By Lara Pickford-Gordon
Catholics are called to sanctify the world with their presence and through their relationship with God, “come into that place where we can do for our world what is necessary to bring about the changes that are needed, that this world becomes a place that God dwells and where people can be touched by His power, by His grace, and by His love”.
This clarion call came from Deborah de Rosia, foundress of the Eternal Light Community, at the Sunday of the Word of God celebration January 23 hosted virtually by the Catholic Bible Institute.
The theme was, Communion, Participation, Mission: Celebrate and send a helping hand to those who have nothing prepared.
“We hear it and then we move about and do something else, but not so in Ezra’s time. Not so in the time of Nehemiah—they listened carefully, they asked the Spirit of God to help them, and they came to a place where their lives were changed. This must be applied to my life and to your life.”
De Rosia said Catholics were called to a time of attentive listening. They must listen to each other and in this process come to a place of discernment of where God is leading, “where the Spirit is leading”, and “How is God inviting us to journey together, not only for the revival of our Church but for the revival of our families.”
The revival was also of the education system, health sector, and society. She noted that in the scripture all the people were present to listen to the Word.
Citing Nehemiah’s example, de Rosia said he was motivated by his relationship and communion with God and decided to do God’s work in a secular world. She added, “It is important for us to hear it and for our children and grandchildren to hear it because the secular world is the world in which you and I live.”
She encouraged each person in their role and work to view it as “God’s special calling” to participate and commune with Him and with one another. “You and I are called to that mission right now,” de Rosia said.
As Ezra instructed the people to share with those who had nothing, she called for Catholics to extend their hands to others. De Rosia said that it was not just about sharing food.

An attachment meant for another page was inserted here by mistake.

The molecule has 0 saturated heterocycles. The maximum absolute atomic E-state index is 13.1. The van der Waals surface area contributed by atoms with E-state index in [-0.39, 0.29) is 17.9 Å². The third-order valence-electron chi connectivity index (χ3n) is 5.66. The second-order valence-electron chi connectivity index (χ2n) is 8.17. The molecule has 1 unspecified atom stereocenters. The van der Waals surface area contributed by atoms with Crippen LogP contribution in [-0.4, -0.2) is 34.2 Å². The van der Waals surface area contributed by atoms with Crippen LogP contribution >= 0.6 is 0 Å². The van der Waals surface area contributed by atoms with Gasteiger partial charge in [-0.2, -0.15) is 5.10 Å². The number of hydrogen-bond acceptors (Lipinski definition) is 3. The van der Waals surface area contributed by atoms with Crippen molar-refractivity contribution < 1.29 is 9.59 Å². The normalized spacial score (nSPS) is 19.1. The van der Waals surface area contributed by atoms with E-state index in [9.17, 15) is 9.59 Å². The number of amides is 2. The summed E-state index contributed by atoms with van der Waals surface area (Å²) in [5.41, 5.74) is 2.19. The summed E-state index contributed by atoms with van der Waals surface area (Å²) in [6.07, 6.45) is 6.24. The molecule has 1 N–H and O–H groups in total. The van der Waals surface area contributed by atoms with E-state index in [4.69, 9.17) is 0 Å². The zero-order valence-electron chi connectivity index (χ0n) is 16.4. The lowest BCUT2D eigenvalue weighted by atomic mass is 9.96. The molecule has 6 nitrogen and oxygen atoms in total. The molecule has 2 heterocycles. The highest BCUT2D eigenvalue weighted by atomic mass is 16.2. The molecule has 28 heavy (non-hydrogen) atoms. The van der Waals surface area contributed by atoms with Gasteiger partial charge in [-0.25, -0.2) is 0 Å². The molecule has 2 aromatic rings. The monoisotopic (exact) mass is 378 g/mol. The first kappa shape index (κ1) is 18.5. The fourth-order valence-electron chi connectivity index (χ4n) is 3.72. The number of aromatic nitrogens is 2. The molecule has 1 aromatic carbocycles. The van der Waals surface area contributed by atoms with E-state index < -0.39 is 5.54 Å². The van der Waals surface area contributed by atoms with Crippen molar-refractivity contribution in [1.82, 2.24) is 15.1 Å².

“We are living in a time when there are children to be educated…when we need to extend a hand not simply to buy tablets or to give a computer but to ensure every child in our neighbourhood has someone they can converse with because it is through conversation we can introduce them to the Word of God, Jesus Himself.”
Children learn how to care, to forgive, to embrace one another. “They learn to live within families,” de Rosia said. The pandemic has left children orphaned and someone must reach out to them. There were many persons becoming ill and hospitalised, she asked, “Is there a way that we could extend a hand? Is there a way that we can reach out to doctors, to nurses, to caregivers, to those who have to clean, to those who have to be present?”.
If Catholics do not understand that through their union with God and communion with each other, they must extend a hand in mission, then they “have missed it”. “The Word of God must propel us into mission,” de Rosia stated.
Apostolic Nuncio Archbishop Fortunatus Nwachukwu said the Word of God is not an abstract philosophical word, “the Word of God we celebrate today is Word-person. He was made flesh and dwelt among us.”
He said Jesus told His followers He would not leave them orphans (Jn 14:16) but would send the Holy Spirit to continue His presence. Catholics need to ask God to renew in them the presence of the Holy Spirit.
“Through the presence of the Holy Spirit we renew that bond, that special bond between us that is established by the Word of God.”
He highlighted John 15:7: “If you remain in me and my words remain in you, ask whatever you wish, and it will be done for you.”